Mercedes boss Toto Wolff said he was surprised that rival Formula 1 teams had apparently designed their cars’ floors to flex more than regulations allowed.
The FIA has issued new instructions to F1 teams in a bid to improve two key negative characteristics of 2022 ground effect cars – namely porpoising and the harsh ride quality that comes with stiffer, lower cars.
A revised technical guideline was released this week and the main focus has been the creation of a complicated metric by which the FIA will measure and control acceptable levels of vertical oscillation, to combat the aerodynamic phenomenon of porpoising and aggressive bottoming. .
But the second part of this technical guideline has generally been overlooked, with the FIA focusing on board wear and flex as it sees them as “intrinsically related to the same issues and going hand in hand with metrics”.
Wolff said that was the “interesting part” of the FIA intervention as “some teams may have pushed too hard”.
The FIA’s focus on this area suggests suspicions that some teams have interpreted rules that allow 2mm of bodywork flex in the area defined as the board in a way that the FIA never had. intention to allow.
The rules specify no deviation greater than 2mm at two specific positions, at the leading edge of the board and slightly further back.
No measurements are taken in the rear around where the rider sits, so some teams would have designed the board and skid mounting to give some degree of damping.
The pads are believed to flex over 2mm so can be used more aggressively without wearing out.
“Nobody had any idea until the FIA talked about it at the last technical advisory committee,” Wolff said when asked by The Race if there were any suspicions about this interpretation before the technical directive.
“Which was to the surprise of all the teams because what’s in the regulations, and what the intention of the regulations was, it’s pretty clear.
“There is no argument that it can deviate more than what is in the regulations. A bit of a surprise to say the least, more of a shock.
From France, this interpretation will not be accepted and any car with this solution in place will have to make modifications in order not to be considered in breach of these two regulations.
Red Bull team boss Christian Horner said he believed his cars were “fully compliant” with everything outlined in the new technical directive.
But Red Bull and Ferrari have been linked as two teams that designed the bodywork in the plank area to bend under the interpretation that the FIA disputed.
Andrew Shovlin, Head of Trackside Engineering at Mercedes, said: “When it appeared, we realized there were opportunities that we may not have grasped or exploited.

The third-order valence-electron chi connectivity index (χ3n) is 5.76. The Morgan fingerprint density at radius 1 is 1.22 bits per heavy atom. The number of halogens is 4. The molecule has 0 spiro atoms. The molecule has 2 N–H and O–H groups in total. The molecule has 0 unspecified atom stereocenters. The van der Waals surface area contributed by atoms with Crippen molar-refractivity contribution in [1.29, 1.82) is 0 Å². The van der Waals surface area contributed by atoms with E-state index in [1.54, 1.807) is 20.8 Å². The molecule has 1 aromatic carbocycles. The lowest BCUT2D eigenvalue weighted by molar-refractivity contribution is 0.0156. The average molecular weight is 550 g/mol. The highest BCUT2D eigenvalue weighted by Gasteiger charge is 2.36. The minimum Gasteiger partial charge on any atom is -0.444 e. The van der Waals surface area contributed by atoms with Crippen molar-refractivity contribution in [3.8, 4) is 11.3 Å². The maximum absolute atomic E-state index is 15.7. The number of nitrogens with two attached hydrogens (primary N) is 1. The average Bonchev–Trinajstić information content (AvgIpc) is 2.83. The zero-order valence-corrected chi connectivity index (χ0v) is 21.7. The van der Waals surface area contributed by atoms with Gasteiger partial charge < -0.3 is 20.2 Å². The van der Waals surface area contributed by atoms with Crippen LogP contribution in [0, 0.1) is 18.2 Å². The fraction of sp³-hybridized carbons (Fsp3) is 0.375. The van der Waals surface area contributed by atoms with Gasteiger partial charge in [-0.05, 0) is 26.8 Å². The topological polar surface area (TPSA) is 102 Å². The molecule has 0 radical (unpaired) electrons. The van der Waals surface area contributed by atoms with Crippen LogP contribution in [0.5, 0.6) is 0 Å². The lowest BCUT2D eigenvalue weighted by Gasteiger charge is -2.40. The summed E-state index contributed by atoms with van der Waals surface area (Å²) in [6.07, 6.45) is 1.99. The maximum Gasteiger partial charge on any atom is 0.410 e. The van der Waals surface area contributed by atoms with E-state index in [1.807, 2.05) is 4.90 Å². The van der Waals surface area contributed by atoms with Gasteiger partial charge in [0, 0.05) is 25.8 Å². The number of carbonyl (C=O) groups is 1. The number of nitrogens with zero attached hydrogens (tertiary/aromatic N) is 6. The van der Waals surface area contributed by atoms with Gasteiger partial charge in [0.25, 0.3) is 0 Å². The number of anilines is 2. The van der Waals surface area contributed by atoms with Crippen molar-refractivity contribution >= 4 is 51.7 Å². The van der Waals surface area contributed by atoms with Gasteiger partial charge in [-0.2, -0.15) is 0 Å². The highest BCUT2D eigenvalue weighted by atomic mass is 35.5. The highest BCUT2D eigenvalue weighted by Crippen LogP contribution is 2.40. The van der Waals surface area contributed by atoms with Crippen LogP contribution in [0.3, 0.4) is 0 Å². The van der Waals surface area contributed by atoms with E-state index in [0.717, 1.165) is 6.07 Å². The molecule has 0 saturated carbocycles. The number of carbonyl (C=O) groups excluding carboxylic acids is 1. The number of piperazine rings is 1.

“So it won’t affect us in the way we drive our car. It may affect our competitors and by virtue of that we are getting a bit closer.”
Ever since the planned FIA intervention was first revealed ahead of the Canadian Grand Prix, Red Bull has been one of the most vocal critics.
This was in response to the way the FIA scrapped the first version of its technical directive on teams on the eve of a race, and the fact that Red Bull did not suffer from porpoising to the same degree as Mercedes.
Red Bull insisted it would be unfair to impose changes on all teams if some cars complied with the rules and did not porpoise or bounce to an unsafe degree.
This weekend, Horner criticized what he sees as giving the FIA greater control over team setup, which he called a “dangerous path to follow”.
“It’s certainly not a precedent that we want to remove, otherwise the settings will be dictated by FIA guidelines,” said Horner.
However, it can clearly be inferred from the FIA’s revised technical directive that its analysis of the issue of porpoising and dipping has revealed interpretations of the rules which it does not consider acceptable.
And it suggests that cracking down on potential abuse from below ground is about ensuring rules are followed rather than forcing teams to converge on designs for the sake of porpoising.
Asked by The Race if he’s surprised teams are doing things they’re not supposed to do in terms of board flex becoming a priority when the porpoising issue was the initial priority, Horner said: “Hey well, obviously it’s a key performance factor so you can understand why they’re looking at it.
“But if a car spins wide at Copse, I’m sure the rear of the driver gets quite hot with the amount of wood he leaves on the aggressive pavement there.
“So it’s something that, as regulators, they’re looking at closely, that there’s no abuse.
“But it has to be subjective.”